Illinois' Community Colleges struggle with late state payments - KFVS12 News & Weather Cape Girardeau, Carbondale, Poplar Bluff

Illinois' Community Colleges struggle with late state payments

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By Arnold Wyrick - bio | email

HARRISBURG, IL (KFVS) - The State of Illinois is currently running about six months in payments to community colleges.

And it's adding up to hundreds of millions in dollars in unpaid bills at the state's 48 community colleges.

At Southeastern Illinois College in Harrisburg, Illinois they're still waiting on nearly $3-million in state funds.

"We really don't want to reduce programs for students," said Dr. Jonah Rice, President  Southeastern Illinois College. "Obviously the biggest strain is on our staff. We have a phenomenal staff at Southeastern, they're very committed. But it's a strain when you can't replace some positions that have to remain open, simply because you're worried about cash flow management."

The state's payment problems are also taking a toll on operations at John A. Logan Community College in Carterville, Illinois.

"We have planned for about $12.7-million in state funding throughout the course of the year," said Steve O'Keefe director of community relations and marketing. "To date we've received one payment. That was at the end of October for a little more than $200- thousand. So we're owed a considerable amount of money."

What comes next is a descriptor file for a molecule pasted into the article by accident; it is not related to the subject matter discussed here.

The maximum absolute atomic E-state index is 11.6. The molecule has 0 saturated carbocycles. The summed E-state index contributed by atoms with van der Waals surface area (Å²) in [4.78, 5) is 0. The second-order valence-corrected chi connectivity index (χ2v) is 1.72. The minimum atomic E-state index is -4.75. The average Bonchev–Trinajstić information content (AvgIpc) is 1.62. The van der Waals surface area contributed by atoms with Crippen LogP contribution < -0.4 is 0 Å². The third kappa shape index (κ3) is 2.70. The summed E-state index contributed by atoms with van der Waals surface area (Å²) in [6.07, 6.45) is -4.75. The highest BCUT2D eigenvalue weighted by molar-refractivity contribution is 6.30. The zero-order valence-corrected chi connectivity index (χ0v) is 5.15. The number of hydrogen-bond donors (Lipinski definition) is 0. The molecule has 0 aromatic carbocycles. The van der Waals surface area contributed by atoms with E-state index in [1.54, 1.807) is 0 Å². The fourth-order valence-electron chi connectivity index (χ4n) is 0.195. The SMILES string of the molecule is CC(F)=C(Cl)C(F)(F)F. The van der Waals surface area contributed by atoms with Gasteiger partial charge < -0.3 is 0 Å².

So far neither one of the colleges have cut programs for students. But some students are feeling the state's financial woes in other ways, with their lack of financial aide.

"They've told me that my MAP Grant is going to be coming in later this semester or next semester," said Nicole Clark of Carbondale. "It's helping me with my living expenses. But not being able to have it now means that I have to start cutting out things. And I'm not going to be able to pay my bills on time, or my rent on time. It's going to hurt a lot."

The financial outlook for the State of Illinois and it's community colleges isn't looking any better anytime soon.

"It makes it hard, like I said we've planned for it because it's become the norm," said O'Keefe. "But it's difficult it really is. And to be honest with you it's very frustrating."

"We have to keep tuition rates low. And we just have to live very frugally," said Dr. Rice. "Over the past decade I don't recall them being this far behind. So it's very tricky."

The community colleges in Illinois should have received $168.7-million halfway through the current fiscal year. So far they've only received $33.2-million, or about twenty percent of what's owed to them.





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